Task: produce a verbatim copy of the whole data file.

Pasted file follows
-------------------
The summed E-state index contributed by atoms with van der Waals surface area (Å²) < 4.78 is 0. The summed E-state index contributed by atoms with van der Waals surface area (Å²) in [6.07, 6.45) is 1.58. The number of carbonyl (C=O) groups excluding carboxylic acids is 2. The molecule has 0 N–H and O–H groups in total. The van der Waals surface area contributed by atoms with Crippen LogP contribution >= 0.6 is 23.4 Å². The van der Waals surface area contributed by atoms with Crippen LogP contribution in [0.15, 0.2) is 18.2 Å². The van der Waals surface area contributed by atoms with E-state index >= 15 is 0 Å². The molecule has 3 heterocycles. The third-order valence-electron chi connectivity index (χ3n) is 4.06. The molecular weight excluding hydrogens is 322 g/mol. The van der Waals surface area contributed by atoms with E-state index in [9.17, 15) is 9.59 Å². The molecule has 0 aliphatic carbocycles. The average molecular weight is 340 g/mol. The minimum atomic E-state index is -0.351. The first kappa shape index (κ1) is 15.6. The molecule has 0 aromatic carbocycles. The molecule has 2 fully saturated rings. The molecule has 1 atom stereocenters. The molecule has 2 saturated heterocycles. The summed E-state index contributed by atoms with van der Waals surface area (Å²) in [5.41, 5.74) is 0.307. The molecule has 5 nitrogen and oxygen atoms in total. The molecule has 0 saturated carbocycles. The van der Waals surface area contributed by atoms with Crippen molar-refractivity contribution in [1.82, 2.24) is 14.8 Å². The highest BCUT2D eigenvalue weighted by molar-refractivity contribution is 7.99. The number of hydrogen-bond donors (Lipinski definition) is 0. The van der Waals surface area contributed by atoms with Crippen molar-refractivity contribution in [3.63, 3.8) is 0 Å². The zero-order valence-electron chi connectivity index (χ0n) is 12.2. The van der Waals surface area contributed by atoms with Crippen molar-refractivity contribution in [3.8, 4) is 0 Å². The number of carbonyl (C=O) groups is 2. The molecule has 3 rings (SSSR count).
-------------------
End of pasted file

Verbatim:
The summed E-state index contributed by atoms with van der Waals surface area (Å²) < 4.78 is 0. The summed E-state index contributed by atoms with van der Waals surface area (Å²) in [6.07, 6.45) is 1.58. The number of carbonyl (C=O) groups excluding carboxylic acids is 2. The molecule has 0 N–H and O–H groups in total. The van der Waals surface area contributed by atoms with Crippen LogP contribution >= 0.6 is 23.4 Å². The van der Waals surface area contributed by atoms with Crippen LogP contribution in [0.15, 0.2) is 18.2 Å². The van der Waals surface area contributed by atoms with E-state index >= 15 is 0 Å². The molecule has 3 heterocycles. The third-order valence-electron chi connectivity index (χ3n) is 4.06. The molecular weight excluding hydrogens is 322 g/mol. The van der Waals surface area contributed by atoms with E-state index in [9.17, 15) is 9.59 Å². The molecule has 0 aliphatic carbocycles. The average molecular weight is 340 g/mol. The minimum atomic E-state index is -0.351. The first kappa shape index (κ1) is 15.6. The molecule has 0 aromatic carbocycles. The molecule has 2 fully saturated rings. The molecule has 1 atom stereocenters. The molecule has 2 saturated heterocycles. The summed E-state index contributed by atoms with van der Waals surface area (Å²) in [5.41, 5.74) is 0.307. The molecule has 5 nitrogen and oxygen atoms in total. The molecule has 0 saturated carbocycles. The van der Waals surface area contributed by atoms with Crippen molar-refractivity contribution in [1.82, 2.24) is 14.8 Å². The highest BCUT2D eigenvalue weighted by molar-refractivity contribution is 7.99. The number of hydrogen-bond donors (Lipinski definition) is 0. The van der Waals surface area contributed by atoms with Crippen molar-refractivity contribution in [3.63, 3.8) is 0 Å². The zero-order valence-electron chi connectivity index (χ0n) is 12.2. The van der Waals surface area contributed by atoms with Crippen molar-refractivity contribution in [3.8, 4) is 0 Å². The number of carbonyl (C=O) groups is 2. The molecule has 3 rings (SSSR count).